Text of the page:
WASHINGTON -- Most of the time people see a mouse in the kitchen? They get a trap or call the exterminator. That's about it.
For Irish crime writer Tana French, a nocturnal encounter with a mouse behind the toaster a couple of years ago got her to thinking about "that sense of invasion. It's your house, you're supposed to control who goes in and out."
The 39-year-old is eating French toast for a late brunch at a Washington restaurant, telling this story in her friendly, fast-paced patter (she has only a fleck of an accent). She'll retell it that night to a standing-room-only crowd at a nearby bookstore, regaling fans with the tale of the beginnings of her pleasingly complicated new thriller, "Broken Harbor."
It's a book with a lot more on its mind than pest control. There are real horrors -- murder, financial ruin -- and imagined, with things in the walls that might or might not be there.
It's getting the rave reviews that have become stock-in-trade for the former stage actress since she burst onto the scene four years ago with her Edgar-winning "In the Woods."
The New York Times calls it a "devious, deeply felt psychological chiller," the Scottish Express dubbed it "nothing short of a masterpiece," and the Irish Independent christened her "the First Lady of Irish Crime."
She's outgoing and funny. Breaks up her conversation with laughter to accentuate a point. Misses the camaraderie of theater work. She's left-handed, starts her drafts in longhand and then moves them over to a computer.
She thinks about inhabiting her characters as she did her stage roles, searching for that right voice. Her husband, Anthony Breatnach, also an actor, is her first reader and editor. Although she's not a fast writer -- she starts with a premise and narrator and no outline -- she got off to a blazing start on her second career. "Woods" has sold nearly a million copies in the United States and racked up sales worldwide.
The connective tissue of her books is the fictional Dublin Murder Squad, with a different character playing a prominent role in successive books.
She gives ace (if cocky) Detective Mick "Scorcher" Kennedy the first-person narrative here, letting him relate his investigation into a killing in a oceanside housing estate where four out of five homes stand empty or unfinished. Streetlights weren't installed before the developer went bust, the community center never happened, the few dozen residents keep to themselves, and the Spain family -- Patrick and Jenny and two adorable kids -- seem to have gone mad.
The kids are found dead, suffocated in their rooms, and Patrick is downstairs, stabbed to death. Jenny, also stabbed, is next to her husband, barely alive. There is no murder weapon. Walls are full of neatly made holes. Video monitors are everywhere.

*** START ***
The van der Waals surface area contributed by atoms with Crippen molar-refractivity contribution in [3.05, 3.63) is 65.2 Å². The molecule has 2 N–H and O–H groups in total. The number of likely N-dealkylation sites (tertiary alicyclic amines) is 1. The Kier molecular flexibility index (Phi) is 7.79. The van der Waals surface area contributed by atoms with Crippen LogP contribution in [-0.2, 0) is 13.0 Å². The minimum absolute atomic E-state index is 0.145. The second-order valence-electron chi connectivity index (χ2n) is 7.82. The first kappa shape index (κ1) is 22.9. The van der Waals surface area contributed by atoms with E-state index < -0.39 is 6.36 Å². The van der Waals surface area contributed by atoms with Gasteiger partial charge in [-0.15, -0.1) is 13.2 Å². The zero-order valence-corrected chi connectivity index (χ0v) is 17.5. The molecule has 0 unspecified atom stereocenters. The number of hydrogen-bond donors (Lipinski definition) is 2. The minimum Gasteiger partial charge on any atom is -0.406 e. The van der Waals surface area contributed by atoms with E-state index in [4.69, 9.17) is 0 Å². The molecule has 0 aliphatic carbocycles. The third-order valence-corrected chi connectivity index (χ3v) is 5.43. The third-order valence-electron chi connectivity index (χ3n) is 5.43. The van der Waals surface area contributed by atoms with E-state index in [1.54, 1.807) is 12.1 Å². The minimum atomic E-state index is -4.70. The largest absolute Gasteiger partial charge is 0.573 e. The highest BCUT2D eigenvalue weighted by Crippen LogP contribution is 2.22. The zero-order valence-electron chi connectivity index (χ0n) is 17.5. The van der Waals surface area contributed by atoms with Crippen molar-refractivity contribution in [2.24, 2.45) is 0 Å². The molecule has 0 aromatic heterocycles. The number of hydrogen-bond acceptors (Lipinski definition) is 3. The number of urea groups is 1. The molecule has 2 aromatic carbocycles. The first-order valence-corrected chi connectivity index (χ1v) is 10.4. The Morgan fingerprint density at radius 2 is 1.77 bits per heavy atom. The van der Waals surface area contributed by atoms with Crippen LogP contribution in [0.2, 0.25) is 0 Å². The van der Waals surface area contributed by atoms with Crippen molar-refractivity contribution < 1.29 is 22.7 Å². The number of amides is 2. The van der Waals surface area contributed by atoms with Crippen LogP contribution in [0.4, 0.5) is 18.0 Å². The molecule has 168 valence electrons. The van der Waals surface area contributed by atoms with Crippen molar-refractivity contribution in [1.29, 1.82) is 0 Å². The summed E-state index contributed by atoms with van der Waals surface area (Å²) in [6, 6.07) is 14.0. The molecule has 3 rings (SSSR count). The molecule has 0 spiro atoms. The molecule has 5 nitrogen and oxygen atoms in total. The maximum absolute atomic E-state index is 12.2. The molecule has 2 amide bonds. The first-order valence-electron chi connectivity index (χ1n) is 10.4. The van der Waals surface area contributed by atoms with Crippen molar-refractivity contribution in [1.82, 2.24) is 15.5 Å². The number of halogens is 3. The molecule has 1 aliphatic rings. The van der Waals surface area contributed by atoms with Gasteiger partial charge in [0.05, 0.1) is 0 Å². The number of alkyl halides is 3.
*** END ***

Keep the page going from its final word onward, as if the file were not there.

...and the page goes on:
Kennedy, a suicide-haunted man, has dark connections to the place, back before the Irish housing boom and bust, when it was a remote summer retreat known as Broken Harbor.
This sprawling nightmare -- it stems primarily from that half-seen mouse.
"My husband had been slaughtering zombies on the Xbox, so when he came after I yelled, he didn't see the mouse or any evidence of one having been there," she says over brunch. "And it got me to thinking about, what if you couldn't convince your loved one that what you saw was real?"
This is her way, the creative burst from the mundane.
"Faithful Place" arose from seeing a battered blue suitcase in a dumpster outside an old house. "The Likeness," her second book, was born from a throwaway bit of conversation in a Dublin pub. Friends were chatting about what they would do if they met their doppelganger. French's twist was, what if that person were dead when you saw them?
She grew up with a love of mysteries, both in real and fictional life. Born in Vermont to David French, who worked for international non-governmental organizations, and Elena Hvostoff-Lombardi, a translator, the multilingual family bounced to Washington, Italy and Malawi before she settled in Ireland at 17. (She wound up with dual U.S./Italian citizenship and more-or-less fluency in four languages.)
She studied theater at college, joined Dublin's Purple Heart Theater Company as a full-timer and fell in love with Breatnach. They were not exactly wealthy. She wrote "Woods" in the months-long lulls between castings.
An Irish publishing house offered her a modest advance. She thought she better check with an agent. She got big-time rep Darley Anderson in London to give it a look.
In a recent phone call, he recounts how he took the contract offer from about $22,000 for worldwide rights to about $220,000 for rights in the United Kingdom alone (for that and her next book).
"I don't know how much she was making as an actress, but it couldn't have been that much, because they had a rather large light bill and they weren't sure how they were going to pay it," he said, remembering their first conversations. "I think one of the reasons she says such nice things about me is because I got her a deal that allowed her to pay that bill."
Today, things are different. She and Breatnach are married, have a 2-year-old daughter and her books are in airports.
Amy Costello, a pediatrician from Rockville, Md., plucked "Woods" out of an airport terminal bookstore last year. Hooked, she sent a copy to her daughter, Elizabeth, a student at the University of South Florida.
The pair were at the recent Washington, D.C. reading, with Elizabeth wrangling an evening off from work to make it.
"It's really about her characters," Elizabeth said. "I just don't know how she writes such great male characters."
French is busy signing a few feet away, her left hand looping out a signature, willing to reveal some, but not all, mysteries.